2. Easter egg hunt. Another classic Easter activity, you can save a lot of money by reusing plastic eggs and putting small presents in each. Plastic egg packets only cost a few dollars per dozen, and you can fill them with loose change, candy, stickers, special coupons, stick-on tattoos, glow sticks, fruit snacks, etc. Once you invest in the eggs, you will be able to reuse them for years to come. In all, you can create an incredible hunt for your kids for around $10.
  3. Deviled eggs. Another great use for your decorated Easter eggs is to turn them into deviled eggs. This is a simple and easy recipe. All that you need are hardboiled eggs, mayonnaise, mustard, sweet relish, and paprika. You can make a dozen deviled eggs for around $3. Bring them to a party or share them with the family – deviled eggs are always a crowd pleaser!
  4. Easter bunny project. You and your kids can use old paper towel tubes, paint, markers, stickers, and more, to create a cute Easter bunny family. Use whatever you have in your house to create a fun, free activity that you can do with your family. Total cost: free!
  5. Host a potluck arts and crafts party. Invite the kids in the neighborhood or your child’s classmates over for an arts and crafts party. Have each child bring their own activity to contribute to the party – this will provide tons of different ideas for the kids to do at little cost to you. Total cost: $10 to provide some snacks and basic craft resources for the kids.

These are just five ideas for Easter food and fun, but the possibilities are endless. Start with these activities, which will be easy on your wallet, and expand from there.

Happy Easter!

Chapter 7 Bankruptcy Series Part Five: Preparing, Signing and Filing a Bankruptcy Petition

In this blog we will explore a very important step in your Chapter 7 Bankruptcy process: Your Chapter 7 Bankruptcy Petition Signing and Filing.

Once you have met with me for your free initial consultation, retained me to file your Chapter 7 Bankruptcy Petition and delivered to me all of the required documents, I will then prepare your Chapter 7 Bankruptcy Petition and schedule a convenient time for you to come in to our office to sign your Petition.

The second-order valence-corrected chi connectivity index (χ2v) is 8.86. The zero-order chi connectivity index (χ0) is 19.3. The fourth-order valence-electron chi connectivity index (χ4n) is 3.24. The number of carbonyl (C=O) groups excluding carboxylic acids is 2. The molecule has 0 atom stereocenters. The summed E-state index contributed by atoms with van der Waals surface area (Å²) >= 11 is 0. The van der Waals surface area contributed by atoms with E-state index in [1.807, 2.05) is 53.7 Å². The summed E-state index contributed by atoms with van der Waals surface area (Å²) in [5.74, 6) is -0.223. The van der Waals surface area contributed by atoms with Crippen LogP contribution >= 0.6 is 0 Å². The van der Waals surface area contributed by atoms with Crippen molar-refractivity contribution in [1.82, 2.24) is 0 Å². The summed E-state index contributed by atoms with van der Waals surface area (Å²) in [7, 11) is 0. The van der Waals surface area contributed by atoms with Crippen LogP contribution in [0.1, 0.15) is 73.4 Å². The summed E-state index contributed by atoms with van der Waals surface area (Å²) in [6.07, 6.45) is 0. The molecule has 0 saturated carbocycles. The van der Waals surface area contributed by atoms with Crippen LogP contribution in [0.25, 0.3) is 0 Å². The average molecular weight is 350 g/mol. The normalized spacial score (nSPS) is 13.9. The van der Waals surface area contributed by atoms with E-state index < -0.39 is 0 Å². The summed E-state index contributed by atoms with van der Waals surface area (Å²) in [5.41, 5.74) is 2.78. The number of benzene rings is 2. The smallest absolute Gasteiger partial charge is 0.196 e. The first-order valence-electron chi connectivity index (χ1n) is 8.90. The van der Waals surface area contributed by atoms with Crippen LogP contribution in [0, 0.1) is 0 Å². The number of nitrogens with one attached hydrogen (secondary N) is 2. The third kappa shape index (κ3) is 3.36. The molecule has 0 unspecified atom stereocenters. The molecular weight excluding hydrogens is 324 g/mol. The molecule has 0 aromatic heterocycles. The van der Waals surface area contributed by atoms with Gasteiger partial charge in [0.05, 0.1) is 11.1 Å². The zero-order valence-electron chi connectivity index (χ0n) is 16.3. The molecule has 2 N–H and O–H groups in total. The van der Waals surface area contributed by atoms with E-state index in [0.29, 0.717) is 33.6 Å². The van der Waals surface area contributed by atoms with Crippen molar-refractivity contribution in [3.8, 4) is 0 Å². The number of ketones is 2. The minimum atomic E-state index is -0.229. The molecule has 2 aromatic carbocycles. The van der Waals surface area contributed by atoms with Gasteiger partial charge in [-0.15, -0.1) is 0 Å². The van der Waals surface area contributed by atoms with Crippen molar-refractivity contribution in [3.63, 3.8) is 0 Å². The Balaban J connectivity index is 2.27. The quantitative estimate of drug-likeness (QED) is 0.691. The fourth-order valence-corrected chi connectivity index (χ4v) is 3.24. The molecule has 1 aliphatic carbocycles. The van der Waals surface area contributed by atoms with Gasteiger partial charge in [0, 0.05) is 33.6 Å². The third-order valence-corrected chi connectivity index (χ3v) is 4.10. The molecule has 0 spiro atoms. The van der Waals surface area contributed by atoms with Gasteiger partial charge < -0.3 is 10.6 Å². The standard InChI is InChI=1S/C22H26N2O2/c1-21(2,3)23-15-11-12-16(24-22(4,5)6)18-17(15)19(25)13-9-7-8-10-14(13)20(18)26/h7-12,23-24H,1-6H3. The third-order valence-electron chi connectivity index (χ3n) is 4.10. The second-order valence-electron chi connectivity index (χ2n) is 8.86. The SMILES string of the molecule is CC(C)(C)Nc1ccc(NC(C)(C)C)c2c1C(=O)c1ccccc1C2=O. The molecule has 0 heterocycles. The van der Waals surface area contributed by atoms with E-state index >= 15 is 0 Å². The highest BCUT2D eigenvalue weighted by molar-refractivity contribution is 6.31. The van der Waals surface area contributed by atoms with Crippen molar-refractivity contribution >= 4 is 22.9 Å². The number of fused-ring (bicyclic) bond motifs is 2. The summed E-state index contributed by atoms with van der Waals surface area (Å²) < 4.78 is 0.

Your Bankruptcy Petition signing is a very serious step in your Bankruptcy Process and you will be required to carefully read your petition.  This appointment will take approximately one hour in which I will go over each and every page with you and answer any questions you may have.  Ultimately, you will be asked to sign several pages of the Petition under oath, swearing that the information provided is true and accurate to the best of your ability, and I will then electronically file your Petition with the Bankruptcy Court.

This blog is intended to give you preview of the many parts of a typical Chapter 7 Bankruptcy Petition. Please keep in mind that your Petition may differ according to your specific financial circumstances and that it is vitally important to always disclose all of your income, assets, debts (liabilities).  Not fully disclosing all of your information could lead could be deemed Bankruptcy Fraud which is a crime.

The first part of your Chapter 7 Bankruptcy Petition consists mainly of identification and general information.  It will list your name, address, and the last four digits of your social security number.  It will give a rough estimate (or a “range”) of how many creditors, assets and liabilities you have.  It will also include your signature (as the “Debtor”) and mine (as your “Attorney”), affirming that the information provided is true and accurate under the penalties of perjury.  Please note that your Bankruptcy Petition is a public document and due to that fact your Social Security Number will always be redacted to the last four digits for anti-identity theft purposes.

The next several pages in your packet will be your Means Test, the assessment used to determine if you qualify for a Chapter 7 Bankruptcy filing.  For more information on your Means Test please consult me, and/or my previous Blog in this Chapter 7 Series.

Your Means Test will be followed by Exhibit D which is your statement to the Court that you successfully completed your Credit Counseling requirement.  Credit Counseling is a mandatory course taken usually on the telephone or internet, which takes about one hour, analyzes your financial circumstances and helps you create a budget.  For more information on the Credit Counseling requirement please consult me, and/or my previous Blog in this Chapter 7 Series.

The next part of your Chapter 7 Bankruptcy Petition will be a Summary of the Schedules to follow.  This is a snap-shot view of your income, assets and liabilities as more fully reported on each individual schedule (described in detail below) and a Statistical Summary of Certain Liabilities (in layman’s terms that mean you “debt-to-income ratio”).